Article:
The following is an excerpt from The Denver Gazette.
New building codes in Denver will ban natural gas furnaces and water heaters in new commercial and multifamily construction starting in 2024 in a move that officials said demonstrates the city's commitment to reaching "zero" emissions in two decades but which critics warned would be painful and costly to building owners and tenants.
And by 2027, natural gas will not be permitted for any heating or cooling equipment in new commercial buildings, the city's building officials said in a news release.
These restrictions do not apply to gas stoves.
The new regulations are part of the new building code adopted in January by Denver City Council. City officials claim commercial buildings are responsible for 49% of Denver’s greenhouse gas emissions.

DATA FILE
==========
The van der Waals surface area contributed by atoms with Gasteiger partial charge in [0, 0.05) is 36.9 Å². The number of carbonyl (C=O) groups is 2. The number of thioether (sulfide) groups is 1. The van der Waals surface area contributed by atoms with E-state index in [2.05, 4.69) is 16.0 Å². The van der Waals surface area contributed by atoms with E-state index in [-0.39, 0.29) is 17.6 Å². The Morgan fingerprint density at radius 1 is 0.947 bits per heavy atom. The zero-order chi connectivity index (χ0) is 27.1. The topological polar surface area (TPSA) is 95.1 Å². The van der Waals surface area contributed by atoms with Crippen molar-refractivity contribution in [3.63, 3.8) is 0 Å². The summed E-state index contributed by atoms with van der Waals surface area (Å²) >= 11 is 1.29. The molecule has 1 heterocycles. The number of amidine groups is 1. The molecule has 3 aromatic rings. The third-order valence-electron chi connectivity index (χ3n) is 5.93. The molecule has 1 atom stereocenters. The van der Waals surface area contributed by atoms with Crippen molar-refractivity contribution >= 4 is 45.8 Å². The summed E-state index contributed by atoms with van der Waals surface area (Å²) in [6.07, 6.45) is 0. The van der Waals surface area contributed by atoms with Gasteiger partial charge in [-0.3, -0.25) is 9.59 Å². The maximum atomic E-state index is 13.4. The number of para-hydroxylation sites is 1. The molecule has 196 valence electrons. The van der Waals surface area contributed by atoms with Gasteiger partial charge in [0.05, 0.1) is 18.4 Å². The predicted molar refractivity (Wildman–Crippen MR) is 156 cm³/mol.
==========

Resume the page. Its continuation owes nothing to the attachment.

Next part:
The city's Energize Denver ordinance, which the council approved in 2021, is but the latest in a string of measures at the state and local levels that seeks to quickly transition away from fossil-fired energy.
Supporters argue the transition — although they acknowledge it might be painful in the short term — positions Colorado for a more sustainable and energy-efficient future.
Critics maintain the quick transition is failing to protect American consumers, particularly low-income residents, who already contend with soaring inflation, and that the singular focus on alternative energy is short-sighted.
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